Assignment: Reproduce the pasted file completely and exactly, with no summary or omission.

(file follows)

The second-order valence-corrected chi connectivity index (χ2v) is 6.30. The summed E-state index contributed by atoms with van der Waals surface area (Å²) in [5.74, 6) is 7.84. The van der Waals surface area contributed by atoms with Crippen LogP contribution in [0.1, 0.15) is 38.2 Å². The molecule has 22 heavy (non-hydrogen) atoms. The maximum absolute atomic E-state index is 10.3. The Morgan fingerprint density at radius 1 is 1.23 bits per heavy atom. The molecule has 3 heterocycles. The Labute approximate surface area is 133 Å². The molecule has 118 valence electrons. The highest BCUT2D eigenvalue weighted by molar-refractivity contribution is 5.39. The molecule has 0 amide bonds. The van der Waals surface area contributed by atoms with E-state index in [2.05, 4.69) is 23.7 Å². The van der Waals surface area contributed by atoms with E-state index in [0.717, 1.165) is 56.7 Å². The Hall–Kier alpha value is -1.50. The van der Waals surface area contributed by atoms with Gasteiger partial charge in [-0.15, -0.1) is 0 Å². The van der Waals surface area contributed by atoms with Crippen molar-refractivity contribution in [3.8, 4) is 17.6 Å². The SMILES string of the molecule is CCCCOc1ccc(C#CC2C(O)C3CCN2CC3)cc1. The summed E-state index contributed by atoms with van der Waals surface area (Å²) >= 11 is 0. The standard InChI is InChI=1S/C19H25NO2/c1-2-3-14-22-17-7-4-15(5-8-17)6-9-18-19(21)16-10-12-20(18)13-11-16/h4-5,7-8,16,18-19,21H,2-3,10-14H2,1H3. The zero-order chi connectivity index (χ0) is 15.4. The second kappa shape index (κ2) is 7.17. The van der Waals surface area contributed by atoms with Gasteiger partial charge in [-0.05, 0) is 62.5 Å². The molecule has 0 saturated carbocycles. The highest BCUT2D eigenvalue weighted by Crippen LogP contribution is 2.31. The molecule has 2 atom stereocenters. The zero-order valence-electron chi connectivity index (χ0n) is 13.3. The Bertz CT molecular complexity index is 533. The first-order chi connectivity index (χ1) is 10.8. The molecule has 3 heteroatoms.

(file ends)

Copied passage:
The second-order valence-corrected chi connectivity index (χ2v) is 6.30. The summed E-state index contributed by atoms with van der Waals surface area (Å²) in [5.74, 6) is 7.84. The van der Waals surface area contributed by atoms with Crippen LogP contribution in [0.1, 0.15) is 38.2 Å². The molecule has 22 heavy (non-hydrogen) atoms. The maximum absolute atomic E-state index is 10.3. The Morgan fingerprint density at radius 1 is 1.23 bits per heavy atom. The molecule has 3 heterocycles. The Labute approximate surface area is 133 Å². The molecule has 118 valence electrons. The highest BCUT2D eigenvalue weighted by molar-refractivity contribution is 5.39. The molecule has 0 amide bonds. The van der Waals surface area contributed by atoms with E-state index in [2.05, 4.69) is 23.7 Å². The van der Waals surface area contributed by atoms with E-state index in [0.717, 1.165) is 56.7 Å². The Hall–Kier alpha value is -1.50. The van der Waals surface area contributed by atoms with Gasteiger partial charge in [-0.15, -0.1) is 0 Å². The van der Waals surface area contributed by atoms with Crippen molar-refractivity contribution in [3.8, 4) is 17.6 Å². The SMILES string of the molecule is CCCCOc1ccc(C#CC2C(O)C3CCN2CC3)cc1. The summed E-state index contributed by atoms with van der Waals surface area (Å²) >= 11 is 0. The standard InChI is InChI=1S/C19H25NO2/c1-2-3-14-22-17-7-4-15(5-8-17)6-9-18-19(21)16-10-12-20(18)13-11-16/h4-5,7-8,16,18-19,21H,2-3,10-14H2,1H3. The zero-order chi connectivity index (χ0) is 15.4. The second kappa shape index (κ2) is 7.17. The van der Waals surface area contributed by atoms with Gasteiger partial charge in [-0.05, 0) is 62.5 Å². The molecule has 0 saturated carbocycles. The highest BCUT2D eigenvalue weighted by Crippen LogP contribution is 2.31. The molecule has 2 atom stereocenters. The zero-order valence-electron chi connectivity index (χ0n) is 13.3. The Bertz CT molecular complexity index is 533. The first-order chi connectivity index (χ1) is 10.8. The molecule has 3 heteroatoms.